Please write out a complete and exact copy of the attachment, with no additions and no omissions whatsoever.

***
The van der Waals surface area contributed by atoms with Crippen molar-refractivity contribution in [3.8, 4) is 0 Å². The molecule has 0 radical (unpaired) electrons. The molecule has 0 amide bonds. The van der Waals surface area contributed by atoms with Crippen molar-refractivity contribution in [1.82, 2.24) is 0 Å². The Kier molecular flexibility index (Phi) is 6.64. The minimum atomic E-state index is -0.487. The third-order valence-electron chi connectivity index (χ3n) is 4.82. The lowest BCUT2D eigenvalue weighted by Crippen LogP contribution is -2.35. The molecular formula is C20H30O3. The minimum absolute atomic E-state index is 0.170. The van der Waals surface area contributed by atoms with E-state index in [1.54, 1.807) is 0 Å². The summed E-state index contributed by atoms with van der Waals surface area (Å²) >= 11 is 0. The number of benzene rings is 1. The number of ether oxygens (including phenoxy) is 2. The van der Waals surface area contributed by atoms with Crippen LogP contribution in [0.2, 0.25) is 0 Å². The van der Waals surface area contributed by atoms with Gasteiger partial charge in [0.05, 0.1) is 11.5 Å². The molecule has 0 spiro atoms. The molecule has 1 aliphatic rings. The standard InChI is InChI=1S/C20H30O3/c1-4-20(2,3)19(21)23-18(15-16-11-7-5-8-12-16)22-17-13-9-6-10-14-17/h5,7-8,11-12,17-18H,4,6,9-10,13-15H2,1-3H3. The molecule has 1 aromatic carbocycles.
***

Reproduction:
The van der Waals surface area contributed by atoms with Crippen molar-refractivity contribution in [3.8, 4) is 0 Å². The molecule has 0 radical (unpaired) electrons. The molecule has 0 amide bonds. The van der Waals surface area contributed by atoms with Crippen molar-refractivity contribution in [1.82, 2.24) is 0 Å². The Kier molecular flexibility index (Phi) is 6.64. The minimum atomic E-state index is -0.487. The third-order valence-electron chi connectivity index (χ3n) is 4.82. The lowest BCUT2D eigenvalue weighted by Crippen LogP contribution is -2.35. The molecular formula is C20H30O3. The minimum absolute atomic E-state index is 0.170. The van der Waals surface area contributed by atoms with E-state index in [1.54, 1.807) is 0 Å². The summed E-state index contributed by atoms with van der Waals surface area (Å²) >= 11 is 0. The number of benzene rings is 1. The number of ether oxygens (including phenoxy) is 2. The van der Waals surface area contributed by atoms with Crippen LogP contribution in [0.2, 0.25) is 0 Å². The van der Waals surface area contributed by atoms with Gasteiger partial charge in [0.05, 0.1) is 11.5 Å². The molecule has 0 spiro atoms. The molecule has 1 aliphatic rings. The standard InChI is InChI=1S/C20H30O3/c1-4-20(2,3)19(21)23-18(15-16-11-7-5-8-12-16)22-17-13-9-6-10-14-17/h5,7-8,11-12,17-18H,4,6,9-10,13-15H2,1-3H3. The molecule has 1 aromatic carbocycles.